Even after selling Branch and Potluck to Facebook, however, Miller’s praise was not unequivocal. After the sale, Miller wrote an article for Medium titled, “Why I’m Bullish on Facebook,” in which he said that Facebook needs to create more valuable standalone brands.
“If the next Facebook products are going to be successful, and truly take advantage of the size and density of their network, my hunch is they’ll need to spend as much time working on new brand design as they do on product design,” Miller said in the article.
Branch originally had a number of investors, including Twitter co-founders Evan Williams and Biz Stone and BuzzFeed co-founder Jonah Peretti.
“Bringing precepts to the Internet”
Miller said that Branch functions as a kind of “precept for the Internet,” where people educated in a particular topic can discuss topics in a new setting.
He explained that the idea behind Branch was partially inspired by his time at the University, during which he noticed a significant difference between the ways ideas were discussed in lecture and the way they were discussed in precept.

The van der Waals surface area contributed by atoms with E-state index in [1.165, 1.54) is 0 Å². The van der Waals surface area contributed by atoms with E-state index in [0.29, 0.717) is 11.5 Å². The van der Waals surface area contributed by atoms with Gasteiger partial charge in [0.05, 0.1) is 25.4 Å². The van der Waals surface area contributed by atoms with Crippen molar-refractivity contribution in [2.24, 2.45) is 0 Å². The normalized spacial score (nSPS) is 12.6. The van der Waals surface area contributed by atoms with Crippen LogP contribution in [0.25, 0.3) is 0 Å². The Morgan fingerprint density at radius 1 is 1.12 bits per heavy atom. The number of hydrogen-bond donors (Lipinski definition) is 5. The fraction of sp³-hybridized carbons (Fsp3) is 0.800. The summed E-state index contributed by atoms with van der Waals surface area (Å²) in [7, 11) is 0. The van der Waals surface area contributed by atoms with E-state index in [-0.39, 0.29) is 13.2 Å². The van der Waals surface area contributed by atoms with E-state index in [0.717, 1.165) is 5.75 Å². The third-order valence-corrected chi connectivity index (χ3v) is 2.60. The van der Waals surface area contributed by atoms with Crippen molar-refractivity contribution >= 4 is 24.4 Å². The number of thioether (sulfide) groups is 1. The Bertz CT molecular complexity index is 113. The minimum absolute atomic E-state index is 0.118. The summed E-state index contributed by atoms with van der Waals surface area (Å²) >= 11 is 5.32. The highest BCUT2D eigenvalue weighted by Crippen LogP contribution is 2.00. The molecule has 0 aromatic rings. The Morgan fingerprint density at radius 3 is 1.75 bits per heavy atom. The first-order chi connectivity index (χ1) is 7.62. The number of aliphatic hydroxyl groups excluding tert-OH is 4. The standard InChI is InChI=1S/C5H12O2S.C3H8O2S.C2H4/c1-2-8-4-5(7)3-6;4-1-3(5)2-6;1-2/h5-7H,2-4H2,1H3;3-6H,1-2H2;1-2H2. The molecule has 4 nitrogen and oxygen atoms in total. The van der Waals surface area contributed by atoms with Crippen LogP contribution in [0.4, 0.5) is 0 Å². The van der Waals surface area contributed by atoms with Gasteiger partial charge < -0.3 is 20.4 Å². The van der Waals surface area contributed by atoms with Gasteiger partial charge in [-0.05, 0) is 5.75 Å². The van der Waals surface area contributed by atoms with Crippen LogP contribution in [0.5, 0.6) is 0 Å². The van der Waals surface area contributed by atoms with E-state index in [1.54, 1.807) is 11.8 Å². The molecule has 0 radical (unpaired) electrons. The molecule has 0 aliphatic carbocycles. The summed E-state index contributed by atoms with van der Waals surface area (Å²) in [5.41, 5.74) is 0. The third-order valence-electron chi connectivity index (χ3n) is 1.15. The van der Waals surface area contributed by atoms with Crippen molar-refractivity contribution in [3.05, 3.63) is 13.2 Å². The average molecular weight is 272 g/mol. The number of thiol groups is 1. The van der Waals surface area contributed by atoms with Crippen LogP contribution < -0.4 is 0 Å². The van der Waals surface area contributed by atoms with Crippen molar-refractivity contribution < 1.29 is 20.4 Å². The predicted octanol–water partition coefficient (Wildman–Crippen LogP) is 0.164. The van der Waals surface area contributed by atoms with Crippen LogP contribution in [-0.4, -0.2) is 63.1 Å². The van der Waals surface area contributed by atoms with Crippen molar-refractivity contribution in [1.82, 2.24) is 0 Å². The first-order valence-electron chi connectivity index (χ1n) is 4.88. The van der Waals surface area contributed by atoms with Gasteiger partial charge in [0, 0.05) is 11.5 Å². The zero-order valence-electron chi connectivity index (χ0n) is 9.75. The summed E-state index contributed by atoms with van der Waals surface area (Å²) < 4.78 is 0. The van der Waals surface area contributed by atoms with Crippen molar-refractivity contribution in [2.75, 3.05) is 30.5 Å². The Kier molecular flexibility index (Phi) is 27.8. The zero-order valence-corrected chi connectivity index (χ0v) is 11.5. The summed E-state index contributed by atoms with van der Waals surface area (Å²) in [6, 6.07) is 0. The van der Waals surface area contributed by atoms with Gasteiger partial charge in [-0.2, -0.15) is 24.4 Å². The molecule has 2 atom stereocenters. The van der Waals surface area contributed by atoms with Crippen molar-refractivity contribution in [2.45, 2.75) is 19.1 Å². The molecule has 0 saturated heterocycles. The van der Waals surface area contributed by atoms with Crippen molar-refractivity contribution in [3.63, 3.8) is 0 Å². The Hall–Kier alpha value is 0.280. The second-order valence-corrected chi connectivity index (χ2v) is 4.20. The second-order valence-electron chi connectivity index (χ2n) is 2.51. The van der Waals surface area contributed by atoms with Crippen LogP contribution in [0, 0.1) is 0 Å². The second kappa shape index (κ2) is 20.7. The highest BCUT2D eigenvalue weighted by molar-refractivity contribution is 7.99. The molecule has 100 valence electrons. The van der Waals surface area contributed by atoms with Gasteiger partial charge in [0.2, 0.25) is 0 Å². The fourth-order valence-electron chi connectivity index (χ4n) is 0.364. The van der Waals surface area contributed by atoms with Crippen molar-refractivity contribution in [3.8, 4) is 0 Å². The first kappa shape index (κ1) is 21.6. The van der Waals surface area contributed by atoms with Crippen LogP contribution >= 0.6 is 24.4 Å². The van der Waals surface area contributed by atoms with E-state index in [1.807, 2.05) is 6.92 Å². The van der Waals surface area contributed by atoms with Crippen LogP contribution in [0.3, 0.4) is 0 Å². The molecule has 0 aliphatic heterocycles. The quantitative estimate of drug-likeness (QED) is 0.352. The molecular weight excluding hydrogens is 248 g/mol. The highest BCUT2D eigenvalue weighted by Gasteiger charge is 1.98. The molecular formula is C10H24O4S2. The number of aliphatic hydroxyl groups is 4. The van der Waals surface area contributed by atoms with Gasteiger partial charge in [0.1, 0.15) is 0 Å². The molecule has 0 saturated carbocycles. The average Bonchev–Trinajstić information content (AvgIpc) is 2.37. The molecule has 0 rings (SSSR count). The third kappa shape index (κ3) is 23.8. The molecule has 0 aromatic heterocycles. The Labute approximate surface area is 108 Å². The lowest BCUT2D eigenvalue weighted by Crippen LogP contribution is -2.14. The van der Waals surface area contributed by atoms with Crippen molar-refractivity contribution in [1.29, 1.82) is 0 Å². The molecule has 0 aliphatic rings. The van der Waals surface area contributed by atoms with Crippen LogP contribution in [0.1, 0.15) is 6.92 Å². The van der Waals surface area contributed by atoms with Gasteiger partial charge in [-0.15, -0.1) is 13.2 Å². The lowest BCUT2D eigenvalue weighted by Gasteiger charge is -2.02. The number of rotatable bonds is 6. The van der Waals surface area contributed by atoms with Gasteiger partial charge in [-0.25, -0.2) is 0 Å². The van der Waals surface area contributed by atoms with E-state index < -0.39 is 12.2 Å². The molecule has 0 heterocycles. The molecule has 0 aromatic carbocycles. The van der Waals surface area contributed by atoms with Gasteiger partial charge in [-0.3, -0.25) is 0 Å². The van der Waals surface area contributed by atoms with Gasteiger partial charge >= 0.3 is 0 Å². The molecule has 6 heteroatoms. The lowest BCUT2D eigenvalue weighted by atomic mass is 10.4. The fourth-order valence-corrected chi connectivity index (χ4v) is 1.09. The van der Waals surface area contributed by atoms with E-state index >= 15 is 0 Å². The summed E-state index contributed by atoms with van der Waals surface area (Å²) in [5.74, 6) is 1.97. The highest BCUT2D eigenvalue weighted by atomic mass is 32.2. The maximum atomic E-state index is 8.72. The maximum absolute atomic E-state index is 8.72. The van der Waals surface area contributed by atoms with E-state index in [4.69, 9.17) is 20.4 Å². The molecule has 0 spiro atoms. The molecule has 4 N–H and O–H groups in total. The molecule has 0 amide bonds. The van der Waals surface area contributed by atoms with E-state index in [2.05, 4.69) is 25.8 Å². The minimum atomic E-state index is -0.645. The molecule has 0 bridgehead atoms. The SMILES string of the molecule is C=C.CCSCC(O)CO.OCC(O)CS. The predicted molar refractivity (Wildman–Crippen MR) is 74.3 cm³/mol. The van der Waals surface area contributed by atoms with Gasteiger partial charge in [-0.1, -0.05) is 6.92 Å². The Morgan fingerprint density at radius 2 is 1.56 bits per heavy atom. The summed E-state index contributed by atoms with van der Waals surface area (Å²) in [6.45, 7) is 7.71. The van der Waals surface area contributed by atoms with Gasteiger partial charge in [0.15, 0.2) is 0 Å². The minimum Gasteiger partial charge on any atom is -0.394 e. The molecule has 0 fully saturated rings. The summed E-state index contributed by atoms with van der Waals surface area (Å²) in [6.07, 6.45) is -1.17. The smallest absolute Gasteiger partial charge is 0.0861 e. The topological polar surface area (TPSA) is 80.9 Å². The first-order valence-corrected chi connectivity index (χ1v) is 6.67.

In lectures, Miller said, students usually have to take what professors say at face value and can rarely contradict them. In precepts, however, he noted, people have the opportunity to call each other out.
“A place where it gets really interesting is in precept, where you have the annoying guy in the corner debating with that girl, but like they make different points and they’re going back and forth and calling each other out on each other’s bullshit, and that’s what makes you understand the nuances of the debate and the different perspectives,” Miller said. “So I thought we should create that for the Internet.”
Just before the 2012 election, Branch brought together Jodi Kantor, author of The Obamas,” Michael Kranish and Scott Helman, authors of “The Real Romney,” David Maraniss, author of “Barack Obama: The Story”, Jason Horowitz, a Washington Post reporter who covered Romney’s campaign and James Fallows of The Atlantic. They were given five “artifacts,” provided by Frontline, which were used to frame a discussion about the character of the two candidates. The six continued their discussion for about a week, often linking to other relevant articles written by each other and by their coworkers.